reviews

Superfuckers

Superfuckers by James Kochalka One of the highlights of my trip to Comic-Con was getting to meet James Kochalka, who was first introduced to me several years ago, when he was donating the proceeds from Fancy Froglin's Sexy Forest to the Comic Book Legal Defense Fund. Fancy is one of the creepiest, funniest, most childish, and strangely cute comics you'll ever read, with its completely innocent take on absolute perversity.

Two Sisters

Two Sisters by Matt KindtI finally got around to reading Two Sisters by Matt Kindt, one of my favorite artists/authors currently working. I don't know why it took me so long, since I have immense respect for his work, and I love the fact that he writes so much in the spy/espionage genre, which is among my favorites.

Anyway, I should have read it sooner, because it's a fantastic comic with beautiful art and an interesting and compelling story worthy of the author's considerable talents.

The main story arc consists of the story of Elle, how she is recruited, trained, and eventually sent on missions working for British spy services during the second world war.

Slightly less depressing than his earlier book, Super Spy, but only slightly, this book really delves into the interior lives of the people who participate in this most unusual career, the pasts that drive them there, and the nature of their work. It's a huge, gorgeously illustrated book filled with gadgets, intrigue, special missions, and regrets. A must-read.

Sneaky uses for everyday things

Sneaky uses for everyday things
Tiny Librarian went to Washington, D.C., and in order to make me infinitely jealous, she went to the International Spy Museum. While she was there, she got me some secret stuff (which I shall never divulge), but also this super cool book that takes me back to the old days, when I wanted to be a spy: Monday and Tuesday, most recently.

Cy Tymony's "Sneaky uses for everyday things" is the first of a trilogy of books which tell you how to do very interesting things with stuff you find around the house, from foil and string to milk and vinegar.

Within this slim volume are nifty tricks for security, surreptitious listening, broadcasting, and even survival. Imagine a slightly more urban version of the Boy Scout Manual, and you're on the right track.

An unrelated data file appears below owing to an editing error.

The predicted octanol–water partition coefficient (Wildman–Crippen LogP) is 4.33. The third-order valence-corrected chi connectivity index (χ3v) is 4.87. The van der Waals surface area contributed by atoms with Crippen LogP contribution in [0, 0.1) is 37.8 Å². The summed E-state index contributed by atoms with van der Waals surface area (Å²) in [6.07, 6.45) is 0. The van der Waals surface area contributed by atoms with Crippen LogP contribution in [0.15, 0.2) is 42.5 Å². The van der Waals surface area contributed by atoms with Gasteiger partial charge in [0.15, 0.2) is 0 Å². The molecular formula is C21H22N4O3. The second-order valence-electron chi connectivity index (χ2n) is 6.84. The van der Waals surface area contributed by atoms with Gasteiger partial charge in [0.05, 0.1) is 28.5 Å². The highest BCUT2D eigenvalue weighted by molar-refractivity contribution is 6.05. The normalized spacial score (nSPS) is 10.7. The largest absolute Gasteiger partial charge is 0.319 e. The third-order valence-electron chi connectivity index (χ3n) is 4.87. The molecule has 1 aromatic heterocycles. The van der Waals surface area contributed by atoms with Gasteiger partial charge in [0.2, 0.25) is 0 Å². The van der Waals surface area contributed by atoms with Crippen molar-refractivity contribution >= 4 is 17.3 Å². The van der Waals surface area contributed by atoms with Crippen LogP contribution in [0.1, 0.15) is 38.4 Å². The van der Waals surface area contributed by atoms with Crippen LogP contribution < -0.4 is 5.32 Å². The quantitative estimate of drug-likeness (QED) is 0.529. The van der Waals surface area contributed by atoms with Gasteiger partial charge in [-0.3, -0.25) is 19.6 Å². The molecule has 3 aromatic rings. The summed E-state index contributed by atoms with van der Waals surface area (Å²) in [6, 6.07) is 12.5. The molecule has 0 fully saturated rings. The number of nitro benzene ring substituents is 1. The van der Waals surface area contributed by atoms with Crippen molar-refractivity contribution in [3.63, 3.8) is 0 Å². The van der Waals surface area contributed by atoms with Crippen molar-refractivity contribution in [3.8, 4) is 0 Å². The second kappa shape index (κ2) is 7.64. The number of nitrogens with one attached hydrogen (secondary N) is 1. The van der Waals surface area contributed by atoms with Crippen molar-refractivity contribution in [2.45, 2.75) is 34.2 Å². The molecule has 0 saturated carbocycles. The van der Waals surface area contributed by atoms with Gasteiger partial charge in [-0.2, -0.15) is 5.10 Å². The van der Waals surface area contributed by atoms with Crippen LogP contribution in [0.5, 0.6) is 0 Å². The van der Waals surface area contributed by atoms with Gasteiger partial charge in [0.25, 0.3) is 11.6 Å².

This book is a great read and full of fun projects for anybody who likes DIY, espionage, or just knowing things that you aren't supposed to know. I read it cover-to-cover in a couple of hours, and I am eagerly awaiting the opportunity to make use of some of the tips it contains.

Kafka - By Crumb and Mairowitz

Having been a Kafka fan since I was merely a brilliant teenager, and a little bit of a Crumb fan as well, I was excited to see this cool title at the comic shop. From a quick glance through the pages, I could see instantly that the art was great, but close inspection revealed that, in some ways, this book diverged from the markedly exaggerated style that Crumb fans might expect. Just as importantly, Mairowitz's contribution to Kafka Studies is both entertaining and important.

Readers may be surprised at just how deep the analysis of Kafka and his work goes in this fairly slim volume. More than just another biased academic work bent on shoehorning Prague's finest into some category or genre, this Kafka simply tries to show him as the man he was.

From close readings of his work, interviews with people who knew him, and evaluation of his letters to friends and family, Mairowitz paints a full picture of a man, warts and all. In all of its humor, sadness, intrigue, and general bizarreness, this well-written book tries to take us into the mind of Franz Kafka, a man who was many different things to many people, and frequently nothing to himself. Rather than make a hypothesis which they then try to prove through art and prose, the two creators of this must-read graphic literary biography simply present the important facts surrounding the life of a man who defied understanding, and ask us to make our own decisions about what his works really mean.